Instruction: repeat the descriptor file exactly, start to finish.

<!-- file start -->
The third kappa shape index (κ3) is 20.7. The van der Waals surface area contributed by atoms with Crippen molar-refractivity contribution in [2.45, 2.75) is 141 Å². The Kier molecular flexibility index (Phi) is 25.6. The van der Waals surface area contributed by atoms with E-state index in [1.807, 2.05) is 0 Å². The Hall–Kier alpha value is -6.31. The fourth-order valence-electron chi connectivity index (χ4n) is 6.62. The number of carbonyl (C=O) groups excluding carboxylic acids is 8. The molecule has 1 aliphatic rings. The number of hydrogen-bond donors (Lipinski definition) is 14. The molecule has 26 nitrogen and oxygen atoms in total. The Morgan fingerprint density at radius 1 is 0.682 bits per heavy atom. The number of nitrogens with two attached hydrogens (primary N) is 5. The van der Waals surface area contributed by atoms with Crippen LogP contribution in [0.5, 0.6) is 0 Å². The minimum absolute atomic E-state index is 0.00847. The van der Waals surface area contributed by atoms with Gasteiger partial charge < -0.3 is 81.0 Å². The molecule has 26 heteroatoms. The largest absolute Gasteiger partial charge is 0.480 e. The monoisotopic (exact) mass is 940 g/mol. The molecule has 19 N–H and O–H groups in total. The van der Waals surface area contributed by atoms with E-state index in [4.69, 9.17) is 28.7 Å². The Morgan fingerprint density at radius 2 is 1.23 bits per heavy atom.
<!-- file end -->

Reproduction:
The third kappa shape index (κ3) is 20.7. The van der Waals surface area contributed by atoms with Crippen molar-refractivity contribution in [2.45, 2.75) is 141 Å². The Kier molecular flexibility index (Phi) is 25.6. The van der Waals surface area contributed by atoms with E-state index in [1.807, 2.05) is 0 Å². The Hall–Kier alpha value is -6.31. The fourth-order valence-electron chi connectivity index (χ4n) is 6.62. The number of carbonyl (C=O) groups excluding carboxylic acids is 8. The molecule has 1 aliphatic rings. The number of hydrogen-bond donors (Lipinski definition) is 14. The molecule has 26 nitrogen and oxygen atoms in total. The Morgan fingerprint density at radius 1 is 0.682 bits per heavy atom. The number of nitrogens with two attached hydrogens (primary N) is 5. The van der Waals surface area contributed by atoms with Crippen LogP contribution in [0.5, 0.6) is 0 Å². The minimum absolute atomic E-state index is 0.00847. The van der Waals surface area contributed by atoms with Gasteiger partial charge < -0.3 is 81.0 Å². The molecule has 26 heteroatoms. The largest absolute Gasteiger partial charge is 0.480 e. The monoisotopic (exact) mass is 940 g/mol. The molecule has 19 N–H and O–H groups in total. The van der Waals surface area contributed by atoms with E-state index in [4.69, 9.17) is 28.7 Å². The Morgan fingerprint density at radius 2 is 1.23 bits per heavy atom.